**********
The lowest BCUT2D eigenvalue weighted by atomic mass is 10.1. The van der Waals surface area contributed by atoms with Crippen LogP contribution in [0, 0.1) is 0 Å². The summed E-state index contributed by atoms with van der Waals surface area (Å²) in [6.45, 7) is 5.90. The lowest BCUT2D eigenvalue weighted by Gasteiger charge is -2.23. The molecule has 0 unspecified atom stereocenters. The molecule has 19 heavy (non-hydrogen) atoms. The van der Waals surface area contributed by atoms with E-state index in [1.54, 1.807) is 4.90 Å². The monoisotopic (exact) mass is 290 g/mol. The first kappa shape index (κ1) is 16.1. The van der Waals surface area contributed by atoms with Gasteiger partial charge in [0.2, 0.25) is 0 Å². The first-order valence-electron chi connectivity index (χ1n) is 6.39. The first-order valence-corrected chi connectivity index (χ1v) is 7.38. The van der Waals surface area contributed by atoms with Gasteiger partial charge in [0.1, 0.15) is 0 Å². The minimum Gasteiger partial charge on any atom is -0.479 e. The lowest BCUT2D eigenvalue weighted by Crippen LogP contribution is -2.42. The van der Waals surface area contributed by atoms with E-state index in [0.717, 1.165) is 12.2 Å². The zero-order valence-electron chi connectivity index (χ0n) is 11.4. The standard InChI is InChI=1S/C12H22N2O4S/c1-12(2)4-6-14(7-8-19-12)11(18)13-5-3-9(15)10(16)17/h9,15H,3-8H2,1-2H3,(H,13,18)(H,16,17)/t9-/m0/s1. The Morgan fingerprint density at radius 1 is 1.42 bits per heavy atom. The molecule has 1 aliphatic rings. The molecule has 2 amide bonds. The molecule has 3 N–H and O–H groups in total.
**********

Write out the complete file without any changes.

The lowest BCUT2D eigenvalue weighted by atomic mass is 10.1. The van der Waals surface area contributed by atoms with Crippen LogP contribution in [0, 0.1) is 0 Å². The summed E-state index contributed by atoms with van der Waals surface area (Å²) in [6.45, 7) is 5.90. The lowest BCUT2D eigenvalue weighted by Gasteiger charge is -2.23. The molecule has 0 unspecified atom stereocenters. The molecule has 19 heavy (non-hydrogen) atoms. The van der Waals surface area contributed by atoms with E-state index in [1.54, 1.807) is 4.90 Å². The monoisotopic (exact) mass is 290 g/mol. The first kappa shape index (κ1) is 16.1. The van der Waals surface area contributed by atoms with Gasteiger partial charge in [0.2, 0.25) is 0 Å². The first-order valence-electron chi connectivity index (χ1n) is 6.39. The first-order valence-corrected chi connectivity index (χ1v) is 7.38. The van der Waals surface area contributed by atoms with Gasteiger partial charge in [0.1, 0.15) is 0 Å². The minimum Gasteiger partial charge on any atom is -0.479 e. The lowest BCUT2D eigenvalue weighted by Crippen LogP contribution is -2.42. The van der Waals surface area contributed by atoms with E-state index in [0.717, 1.165) is 12.2 Å². The zero-order valence-electron chi connectivity index (χ0n) is 11.4. The standard InChI is InChI=1S/C12H22N2O4S/c1-12(2)4-6-14(7-8-19-12)11(18)13-5-3-9(15)10(16)17/h9,15H,3-8H2,1-2H3,(H,13,18)(H,16,17)/t9-/m0/s1. The Morgan fingerprint density at radius 1 is 1.42 bits per heavy atom. The molecule has 1 aliphatic rings. The molecule has 2 amide bonds. The molecule has 3 N–H and O–H groups in total.